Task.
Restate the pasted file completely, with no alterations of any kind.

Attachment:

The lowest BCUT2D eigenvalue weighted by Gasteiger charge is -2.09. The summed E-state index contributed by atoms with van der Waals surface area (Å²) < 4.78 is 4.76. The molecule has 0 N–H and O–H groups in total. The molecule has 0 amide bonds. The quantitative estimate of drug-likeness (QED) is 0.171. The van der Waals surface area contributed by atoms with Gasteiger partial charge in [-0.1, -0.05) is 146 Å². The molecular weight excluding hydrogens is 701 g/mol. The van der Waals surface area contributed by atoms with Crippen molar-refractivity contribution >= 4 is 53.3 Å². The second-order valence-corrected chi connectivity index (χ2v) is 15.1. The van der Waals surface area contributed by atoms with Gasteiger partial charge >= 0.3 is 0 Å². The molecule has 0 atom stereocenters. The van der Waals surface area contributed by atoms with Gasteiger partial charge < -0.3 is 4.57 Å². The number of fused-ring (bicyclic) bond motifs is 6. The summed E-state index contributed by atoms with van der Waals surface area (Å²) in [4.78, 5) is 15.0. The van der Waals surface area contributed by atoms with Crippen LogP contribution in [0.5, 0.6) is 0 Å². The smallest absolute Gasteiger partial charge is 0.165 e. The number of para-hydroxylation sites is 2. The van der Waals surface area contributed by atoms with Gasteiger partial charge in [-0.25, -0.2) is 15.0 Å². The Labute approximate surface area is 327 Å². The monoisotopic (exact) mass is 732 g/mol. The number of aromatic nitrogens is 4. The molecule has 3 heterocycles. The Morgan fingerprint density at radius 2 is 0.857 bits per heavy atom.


The lowest BCUT2D eigenvalue weighted by Gasteiger charge is -2.09. The summed E-state index contributed by atoms with van der Waals surface area (Å²) < 4.78 is 4.76. The molecule has 0 N–H and O–H groups in total. The molecule has 0 amide bonds. The quantitative estimate of drug-likeness (QED) is 0.171. The van der Waals surface area contributed by atoms with Gasteiger partial charge in [-0.1, -0.05) is 146 Å². The molecular weight excluding hydrogens is 701 g/mol. The van der Waals surface area contributed by atoms with Crippen molar-refractivity contribution >= 4 is 53.3 Å². The second-order valence-corrected chi connectivity index (χ2v) is 15.1. The van der Waals surface area contributed by atoms with Gasteiger partial charge >= 0.3 is 0 Å². The molecule has 0 atom stereocenters. The van der Waals surface area contributed by atoms with Gasteiger partial charge < -0.3 is 4.57 Å². The number of fused-ring (bicyclic) bond motifs is 6. The summed E-state index contributed by atoms with van der Waals surface area (Å²) in [4.78, 5) is 15.0. The van der Waals surface area contributed by atoms with Crippen LogP contribution in [0.5, 0.6) is 0 Å². The smallest absolute Gasteiger partial charge is 0.165 e. The number of para-hydroxylation sites is 2. The van der Waals surface area contributed by atoms with Gasteiger partial charge in [-0.25, -0.2) is 15.0 Å². The Labute approximate surface area is 327 Å². The monoisotopic (exact) mass is 732 g/mol. The number of aromatic nitrogens is 4. The molecule has 3 heterocycles. The Morgan fingerprint density at radius 2 is 0.857 bits per heavy atom.